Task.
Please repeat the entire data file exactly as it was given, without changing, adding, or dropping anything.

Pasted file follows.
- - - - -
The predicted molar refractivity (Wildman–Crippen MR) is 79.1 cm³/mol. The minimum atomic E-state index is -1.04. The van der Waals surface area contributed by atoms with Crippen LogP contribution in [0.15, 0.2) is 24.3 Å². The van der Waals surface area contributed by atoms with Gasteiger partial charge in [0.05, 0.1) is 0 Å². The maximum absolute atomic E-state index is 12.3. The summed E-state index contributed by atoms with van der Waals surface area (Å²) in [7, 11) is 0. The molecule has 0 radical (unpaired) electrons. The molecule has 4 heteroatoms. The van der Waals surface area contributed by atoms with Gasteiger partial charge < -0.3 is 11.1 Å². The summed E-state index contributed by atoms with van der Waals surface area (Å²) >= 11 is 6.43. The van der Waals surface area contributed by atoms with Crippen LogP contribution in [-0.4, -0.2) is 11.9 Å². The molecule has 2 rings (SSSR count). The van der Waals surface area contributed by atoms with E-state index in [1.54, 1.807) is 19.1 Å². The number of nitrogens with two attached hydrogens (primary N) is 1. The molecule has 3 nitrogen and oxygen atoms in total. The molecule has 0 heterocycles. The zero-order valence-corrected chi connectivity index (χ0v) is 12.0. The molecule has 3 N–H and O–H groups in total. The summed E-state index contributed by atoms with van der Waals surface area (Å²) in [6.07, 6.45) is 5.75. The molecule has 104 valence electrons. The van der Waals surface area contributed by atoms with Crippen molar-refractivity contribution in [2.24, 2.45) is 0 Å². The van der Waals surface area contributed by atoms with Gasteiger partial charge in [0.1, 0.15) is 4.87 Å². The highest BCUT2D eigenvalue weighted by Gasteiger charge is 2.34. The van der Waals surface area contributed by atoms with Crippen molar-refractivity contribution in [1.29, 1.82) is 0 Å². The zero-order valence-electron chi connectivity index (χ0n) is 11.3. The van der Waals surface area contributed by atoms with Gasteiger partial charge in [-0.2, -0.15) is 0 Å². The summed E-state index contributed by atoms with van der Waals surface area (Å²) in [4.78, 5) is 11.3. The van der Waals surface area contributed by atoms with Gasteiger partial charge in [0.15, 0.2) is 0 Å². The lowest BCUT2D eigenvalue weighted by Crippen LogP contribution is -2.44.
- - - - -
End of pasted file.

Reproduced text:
The predicted molar refractivity (Wildman–Crippen MR) is 79.1 cm³/mol. The minimum atomic E-state index is -1.04. The van der Waals surface area contributed by atoms with Crippen LogP contribution in [0.15, 0.2) is 24.3 Å². The van der Waals surface area contributed by atoms with Gasteiger partial charge in [0.05, 0.1) is 0 Å². The maximum absolute atomic E-state index is 12.3. The summed E-state index contributed by atoms with van der Waals surface area (Å²) in [7, 11) is 0. The molecule has 0 radical (unpaired) electrons. The molecule has 4 heteroatoms. The van der Waals surface area contributed by atoms with Gasteiger partial charge < -0.3 is 11.1 Å². The summed E-state index contributed by atoms with van der Waals surface area (Å²) >= 11 is 6.43. The van der Waals surface area contributed by atoms with Crippen LogP contribution in [-0.4, -0.2) is 11.9 Å². The molecule has 2 rings (SSSR count). The van der Waals surface area contributed by atoms with E-state index in [1.54, 1.807) is 19.1 Å². The number of nitrogens with two attached hydrogens (primary N) is 1. The molecule has 3 nitrogen and oxygen atoms in total. The molecule has 0 heterocycles. The zero-order valence-corrected chi connectivity index (χ0v) is 12.0. The molecule has 3 N–H and O–H groups in total. The summed E-state index contributed by atoms with van der Waals surface area (Å²) in [6.07, 6.45) is 5.75. The molecule has 104 valence electrons. The van der Waals surface area contributed by atoms with Crippen molar-refractivity contribution in [2.24, 2.45) is 0 Å². The van der Waals surface area contributed by atoms with Gasteiger partial charge in [0.1, 0.15) is 4.87 Å². The highest BCUT2D eigenvalue weighted by Gasteiger charge is 2.34. The van der Waals surface area contributed by atoms with Crippen molar-refractivity contribution in [1.29, 1.82) is 0 Å². The zero-order valence-electron chi connectivity index (χ0n) is 11.3. The van der Waals surface area contributed by atoms with Gasteiger partial charge in [-0.2, -0.15) is 0 Å². The summed E-state index contributed by atoms with van der Waals surface area (Å²) in [4.78, 5) is 11.3. The van der Waals surface area contributed by atoms with Gasteiger partial charge in [0.15, 0.2) is 0 Å². The lowest BCUT2D eigenvalue weighted by Crippen LogP contribution is -2.44.